4B — September 15 - 28, 2017 — Northern New Jersey — M id A tlantic

Real Estate Journal


N orthern N ew J ersey

By, Warren Wu, Sax LLP Debt-Financed Distributions: PLAN FOR YOUR PROCEEDS

ue to the prospect of mortgage interest rates rising, many real estate entities are considering refi- nancing their property to lock in lower rates and monetize a portion of their enterprise with a debt-financed distribution. A debt-financed distribution allows pass-through entities (Partnerships, S corporations, and Sole Proprietorships) to cash-out on a property’s appre- ciation and increased equity, and distribute those proceeds out to the entity’s owner(s). Under the general allocation rule, when debt proceeds are borrowed and then distributed D

to owners, the related interest expense has to be traced and allocated according to the use of the borrowed proceeds. The pass-through entity is responsi- ble for reporting the amount of interest expense that is related to the debt-financed distribu- tion, however, the burden to "trace" the expenditures that were made with these proceeds falls on the entities owner(s) – the recipients of the distribu- tions. It may be assumed that all the interest is deductible by the pass-through entity, but that is not always the case. De- ductibility depends on how the excess distributed proceeds are

used at the owner level. TRADE OR BUSINESS EXPENDITURES The interest expense on the debt proceeds related to the original business related debt balance right before the refinance, and any proceeds used to pay trade and busi- ness related expenditures, will continue to be a business related interest deduction by the entity. PASSIVE ACTIVITY EXPENDITURES If the proceeds are used in activities in which the taxpayer does not materially participate, the interest expense on that

portion will be allocated to the passive activity. As a pas- sive deduction, the interest in this case is subject to the pas- sive loss limitation rules and deducted against the passive activity. These passive rules may further limit the current deductibility of the interest unless the owner’s passive ac- tivities are in fact throwing off taxable income. HELD FOR INVESTMENT If the proceeds used to pur- chase property are used to purchase marketable securi- ties or other investments, the interest would be considered an investment interest expense,

the deductibility of which is limited to the amount of net investment income a taxpayer has each year. Unused invest- ment interest expenses can be carried forward indefinitely against future investment income. If the proceeds are used to purchase tax-exempt securities, the interest expense is non-deductible. PERSONAL EXPENDITURES If proceeds are used for per- sonal/consumer related purpos- es, like buying a personal car, a second home, or paying off personal credit card debt, the interest is not deductible at all. Decreasing Debt-Financed Distribution Interest Pass-through entities can use an alternative allocation method to decrease the amount of debt-financed distribution interest. Under this method, new debt proceeds are first allo- cated to the real estate entity’s current year expenditures, excluding non-cash expenses such as depreciation, and the related interest is treated as deductible business interest by the entity. Any excess proceeds, after allocating the proceeds to the payment of the entity’s current year expenditures, will follow the general allocation rule. Inmany instances this can significantly reduce the amount of interest that has to be sepa- rately tracked by the owner(s). Repayment of the entity’s debt in future years may first be allocated to reduce the sepa- rately stated interest related to any remaining debt-financed distribution. This can consid- erably reduce the number of years of non-deductible inter- est expense if the distribution proceeds were used for per- sonal purposes by the owners. Plan For Your Debt-Financed Owner Distributions It is essential to effectively plan before distributing pro- ceeds of any type to ensure you maximize the amount of related interest expense that is deductible. With careful tax planning, taxpayers can minimize non-deductible ex- penses and avoid creating an unintended result. Warren Wu, CPA is a Tax Manager at Sax and a mem- ber of the firm’s Real Estate Practice. He specializes in tax services for property owners, developers, and investors. n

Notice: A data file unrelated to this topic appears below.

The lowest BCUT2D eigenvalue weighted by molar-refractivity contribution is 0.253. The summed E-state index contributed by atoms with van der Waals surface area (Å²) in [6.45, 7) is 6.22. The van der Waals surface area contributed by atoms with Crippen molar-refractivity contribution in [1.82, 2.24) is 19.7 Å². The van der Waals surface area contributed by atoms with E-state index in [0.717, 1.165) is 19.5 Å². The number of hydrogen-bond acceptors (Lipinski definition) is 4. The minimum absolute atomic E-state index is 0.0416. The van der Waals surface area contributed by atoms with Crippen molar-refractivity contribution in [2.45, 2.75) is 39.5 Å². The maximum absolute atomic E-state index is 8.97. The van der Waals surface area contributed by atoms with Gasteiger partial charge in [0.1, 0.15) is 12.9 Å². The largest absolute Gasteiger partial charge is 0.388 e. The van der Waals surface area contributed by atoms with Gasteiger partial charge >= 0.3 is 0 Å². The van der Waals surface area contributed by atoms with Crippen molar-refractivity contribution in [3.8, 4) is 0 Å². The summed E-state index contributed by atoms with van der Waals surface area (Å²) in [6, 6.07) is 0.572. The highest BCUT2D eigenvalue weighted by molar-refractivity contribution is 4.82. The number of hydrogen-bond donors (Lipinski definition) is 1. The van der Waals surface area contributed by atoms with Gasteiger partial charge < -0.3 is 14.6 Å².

The Real Estate professionals at Sax understand what it takes to

achieve profitability, growth and long-term success. We use our

industry knowledge and expertise to ADVISE REAL ESTATE


BUSINESSES on the best ways to face industry challenges, stay

compliant, seize new opportunities and reach their financial goals.

Clifton, NJ | New York, NY 973.472.6250 | 212.661.8640 info@saxllp.com

Made with FlippingBook flipbook maker